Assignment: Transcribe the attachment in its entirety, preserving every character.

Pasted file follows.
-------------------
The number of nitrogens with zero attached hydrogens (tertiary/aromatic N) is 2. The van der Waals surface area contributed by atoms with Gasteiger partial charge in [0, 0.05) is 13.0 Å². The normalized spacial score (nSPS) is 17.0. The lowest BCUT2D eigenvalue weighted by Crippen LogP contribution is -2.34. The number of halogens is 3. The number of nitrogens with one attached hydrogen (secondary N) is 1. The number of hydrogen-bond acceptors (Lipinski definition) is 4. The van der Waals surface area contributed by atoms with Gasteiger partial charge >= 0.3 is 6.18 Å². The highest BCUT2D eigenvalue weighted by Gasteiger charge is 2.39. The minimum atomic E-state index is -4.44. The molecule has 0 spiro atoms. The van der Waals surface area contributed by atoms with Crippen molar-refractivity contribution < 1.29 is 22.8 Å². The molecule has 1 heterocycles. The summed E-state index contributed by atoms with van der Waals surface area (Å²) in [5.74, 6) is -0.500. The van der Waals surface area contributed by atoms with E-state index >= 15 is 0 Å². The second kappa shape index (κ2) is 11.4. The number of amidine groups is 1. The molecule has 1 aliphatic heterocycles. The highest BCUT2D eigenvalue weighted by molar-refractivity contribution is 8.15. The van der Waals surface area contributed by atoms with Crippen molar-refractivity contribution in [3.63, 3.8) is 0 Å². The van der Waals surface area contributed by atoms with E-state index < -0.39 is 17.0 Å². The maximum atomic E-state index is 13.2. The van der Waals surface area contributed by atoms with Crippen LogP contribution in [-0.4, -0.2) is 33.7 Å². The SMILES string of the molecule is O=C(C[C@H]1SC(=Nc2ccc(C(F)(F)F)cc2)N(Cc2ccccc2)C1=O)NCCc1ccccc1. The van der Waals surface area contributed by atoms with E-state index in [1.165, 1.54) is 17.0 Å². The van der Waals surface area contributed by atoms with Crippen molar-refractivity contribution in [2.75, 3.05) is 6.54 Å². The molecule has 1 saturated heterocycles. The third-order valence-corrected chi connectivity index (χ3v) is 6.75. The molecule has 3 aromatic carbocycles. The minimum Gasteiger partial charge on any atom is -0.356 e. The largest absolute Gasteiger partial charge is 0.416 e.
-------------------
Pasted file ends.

The number of nitrogens with zero attached hydrogens (tertiary/aromatic N) is 2. The van der Waals surface area contributed by atoms with Gasteiger partial charge in [0, 0.05) is 13.0 Å². The normalized spacial score (nSPS) is 17.0. The lowest BCUT2D eigenvalue weighted by Crippen LogP contribution is -2.34. The number of halogens is 3. The number of nitrogens with one attached hydrogen (secondary N) is 1. The number of hydrogen-bond acceptors (Lipinski definition) is 4. The van der Waals surface area contributed by atoms with Gasteiger partial charge >= 0.3 is 6.18 Å². The highest BCUT2D eigenvalue weighted by Gasteiger charge is 2.39. The minimum atomic E-state index is -4.44. The molecule has 0 spiro atoms. The van der Waals surface area contributed by atoms with Crippen molar-refractivity contribution < 1.29 is 22.8 Å². The molecule has 1 heterocycles. The summed E-state index contributed by atoms with van der Waals surface area (Å²) in [5.74, 6) is -0.500. The van der Waals surface area contributed by atoms with E-state index >= 15 is 0 Å². The second kappa shape index (κ2) is 11.4. The number of amidine groups is 1. The molecule has 1 aliphatic heterocycles. The highest BCUT2D eigenvalue weighted by molar-refractivity contribution is 8.15. The van der Waals surface area contributed by atoms with Crippen molar-refractivity contribution in [3.63, 3.8) is 0 Å². The van der Waals surface area contributed by atoms with E-state index < -0.39 is 17.0 Å². The maximum atomic E-state index is 13.2. The van der Waals surface area contributed by atoms with Crippen LogP contribution in [-0.4, -0.2) is 33.7 Å². The SMILES string of the molecule is O=C(C[C@H]1SC(=Nc2ccc(C(F)(F)F)cc2)N(Cc2ccccc2)C1=O)NCCc1ccccc1. The van der Waals surface area contributed by atoms with E-state index in [1.165, 1.54) is 17.0 Å². The van der Waals surface area contributed by atoms with Crippen molar-refractivity contribution in [2.75, 3.05) is 6.54 Å². The molecule has 1 saturated heterocycles. The third-order valence-corrected chi connectivity index (χ3v) is 6.75. The molecule has 3 aromatic carbocycles. The minimum Gasteiger partial charge on any atom is -0.356 e. The largest absolute Gasteiger partial charge is 0.416 e.